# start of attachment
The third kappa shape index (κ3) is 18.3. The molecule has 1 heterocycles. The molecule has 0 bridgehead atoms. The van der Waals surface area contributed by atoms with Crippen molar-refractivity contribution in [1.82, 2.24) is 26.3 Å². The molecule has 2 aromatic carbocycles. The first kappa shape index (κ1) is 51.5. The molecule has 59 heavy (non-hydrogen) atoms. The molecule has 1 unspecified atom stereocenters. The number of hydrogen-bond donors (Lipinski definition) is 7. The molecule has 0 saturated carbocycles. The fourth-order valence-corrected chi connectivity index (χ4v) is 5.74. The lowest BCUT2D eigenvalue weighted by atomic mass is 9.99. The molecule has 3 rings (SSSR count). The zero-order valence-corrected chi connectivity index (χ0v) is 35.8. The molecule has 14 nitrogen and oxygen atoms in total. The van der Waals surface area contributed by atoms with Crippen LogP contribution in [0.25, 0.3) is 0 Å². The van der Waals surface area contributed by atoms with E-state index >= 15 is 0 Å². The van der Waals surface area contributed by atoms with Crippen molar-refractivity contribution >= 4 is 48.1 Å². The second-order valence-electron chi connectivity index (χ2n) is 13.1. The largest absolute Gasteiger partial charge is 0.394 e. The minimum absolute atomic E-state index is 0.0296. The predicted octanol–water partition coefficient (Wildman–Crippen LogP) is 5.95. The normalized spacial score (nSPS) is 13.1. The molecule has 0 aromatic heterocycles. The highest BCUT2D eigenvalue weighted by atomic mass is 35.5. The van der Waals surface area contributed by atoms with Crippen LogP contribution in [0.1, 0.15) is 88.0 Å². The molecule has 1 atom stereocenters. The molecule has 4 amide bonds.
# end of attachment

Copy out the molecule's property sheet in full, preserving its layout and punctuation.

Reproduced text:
The third kappa shape index (κ3) is 18.3. The molecule has 1 heterocycles. The molecule has 0 bridgehead atoms. The van der Waals surface area contributed by atoms with Crippen molar-refractivity contribution in [1.82, 2.24) is 26.3 Å². The molecule has 2 aromatic carbocycles. The first kappa shape index (κ1) is 51.5. The molecule has 59 heavy (non-hydrogen) atoms. The molecule has 1 unspecified atom stereocenters. The number of hydrogen-bond donors (Lipinski definition) is 7. The molecule has 0 saturated carbocycles. The fourth-order valence-corrected chi connectivity index (χ4v) is 5.74. The lowest BCUT2D eigenvalue weighted by atomic mass is 9.99. The molecule has 3 rings (SSSR count). The zero-order valence-corrected chi connectivity index (χ0v) is 35.8. The molecule has 14 nitrogen and oxygen atoms in total. The van der Waals surface area contributed by atoms with Crippen LogP contribution in [0.25, 0.3) is 0 Å². The van der Waals surface area contributed by atoms with E-state index >= 15 is 0 Å². The van der Waals surface area contributed by atoms with Crippen molar-refractivity contribution >= 4 is 48.1 Å². The second-order valence-electron chi connectivity index (χ2n) is 13.1. The largest absolute Gasteiger partial charge is 0.394 e. The minimum absolute atomic E-state index is 0.0296. The predicted octanol–water partition coefficient (Wildman–Crippen LogP) is 5.95. The normalized spacial score (nSPS) is 13.1. The molecule has 0 aromatic heterocycles. The highest BCUT2D eigenvalue weighted by atomic mass is 35.5. The van der Waals surface area contributed by atoms with Crippen LogP contribution in [0.1, 0.15) is 88.0 Å². The molecule has 1 atom stereocenters. The molecule has 4 amide bonds.